In Depth: The Meaty Taste of Meatless Food of the Future
It looks and smells just like a pink and juicy beef burger when patties are grilled in the kitchen of Impossible Foods Inc. in Redwood City, California. Except that there is no beef.
“I’ve developed over 100 recipes with faux meat,” said Chef Lee in the lab-style kitchen of the California-based startup, which creates plant-based substitutes for meat and dairy products.
The “meat juice” that bleeds from the plant-based patties is heme, an iron-rich molecule extracted from the roots of soybean plants. The substance gives the faux meat its meaty taste, said Nicole Quihuis, Lee’s assistant. With five ingredients in beakers, including blood-like heme, potato protein and coconut oil, Quihuis swiftly made a hamburger patty by mixing and pressing.
It is more like a chemistry experiment than cooking. And with exploding global population creating more and more mouths to feed, it may be the future of food in America, China and the rest of the world.
China’s outbreak of African swine fever this year drives home the point that the world’s resource-gobbling production of animal meats may not be able to keep up. The epidemic forced the culling of millions of hogs in China, slashing pork supplies. A 20% decline in pork production this year will result in a supply shortfall of more than 11 million tons that could be filled by other meats and meat alternatives, according to Guosheng Securities.
Certainly, the world’s most populous country can’t be ignored as a market for fledgling meat-alternative developers. China is the world’s largest hog producer and pork consumer.
In 2018, the country’s total meat consumption exceeded the combined amount of the United States and the European Union, with per capita consumption of 60 kilograms, according to Wu Qi, a professor at the Chinese University of Hong Kong. Finding alternatives for meat will be crucial for the country to ensure public health and sustainable growth, Wu said.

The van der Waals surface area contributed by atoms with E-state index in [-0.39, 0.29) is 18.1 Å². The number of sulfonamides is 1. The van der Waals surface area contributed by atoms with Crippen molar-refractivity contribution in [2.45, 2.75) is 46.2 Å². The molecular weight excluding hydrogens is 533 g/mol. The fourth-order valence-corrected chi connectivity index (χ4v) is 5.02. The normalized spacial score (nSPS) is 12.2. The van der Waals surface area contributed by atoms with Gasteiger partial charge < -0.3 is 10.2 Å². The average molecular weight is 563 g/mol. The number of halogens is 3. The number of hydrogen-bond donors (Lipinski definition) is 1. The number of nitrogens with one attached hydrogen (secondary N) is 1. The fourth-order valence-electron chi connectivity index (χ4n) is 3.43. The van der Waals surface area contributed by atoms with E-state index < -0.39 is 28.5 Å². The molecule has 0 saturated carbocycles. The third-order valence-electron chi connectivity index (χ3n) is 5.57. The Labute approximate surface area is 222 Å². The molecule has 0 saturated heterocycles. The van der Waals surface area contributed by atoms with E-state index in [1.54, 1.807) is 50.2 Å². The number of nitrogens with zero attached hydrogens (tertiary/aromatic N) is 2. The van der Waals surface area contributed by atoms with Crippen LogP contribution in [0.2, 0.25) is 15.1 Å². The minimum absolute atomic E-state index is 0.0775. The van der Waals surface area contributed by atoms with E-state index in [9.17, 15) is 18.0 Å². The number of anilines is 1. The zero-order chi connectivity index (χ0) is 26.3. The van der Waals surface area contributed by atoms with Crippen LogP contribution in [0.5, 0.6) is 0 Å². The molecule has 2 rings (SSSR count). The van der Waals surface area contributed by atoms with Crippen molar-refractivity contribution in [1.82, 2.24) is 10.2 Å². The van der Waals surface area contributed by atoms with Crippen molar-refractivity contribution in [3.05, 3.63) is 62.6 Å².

“It is the only path for China and the world,” he said. “There is no other choice.”
But for industry pioneers such as Impossible Foods, putting lab-raised meat on people’s daily plates is still a long-term challenge, requiring efforts to expand production, reduce costs and address consumers’ safety concerns while changing long-established dietary habits. Meanwhile, the emerging business poses challenges for global regulators, who have barely any experience with meat products that aren’t from slaughterhouses.
The meat problem
Founded by Stanford biochemistry professor Patrick O. Brown in 2011, Impossible Foods is among a handful of global startups dedicated to developing meat alternatives with biological or genetic technologies.
The business is emerging amid growing concerns about the sustainability of meat production and the environmental costs of the livestock industry. The sector is one of the biggest sources of global greenhouse gas emissions, representing 14.5% of total emissions ― even more than the transport industry ― according to data from the United Nations’ Food and Agriculture Organization.
More than 45% of the land surface of Earth is used as land for grazing or growing feed crops for livestock, which consumes more than 40% of crop production worldwide. With global population expected to expand by a third to 10 billion by 2050, meat consumption is projected to rise 73% from the 2011 level, according to the FAO.
Startup companies are offering solutions. While those like Impossible Foods study plants for substitutes, others like Berkeley-based Memphis Meats and San Francisco’s JUST Inc. are testing how to grow meat or dairy products from cells in laboratories. In 2016, Memphis Meats produced meatballs by culturing beef cells in a nutrient broth.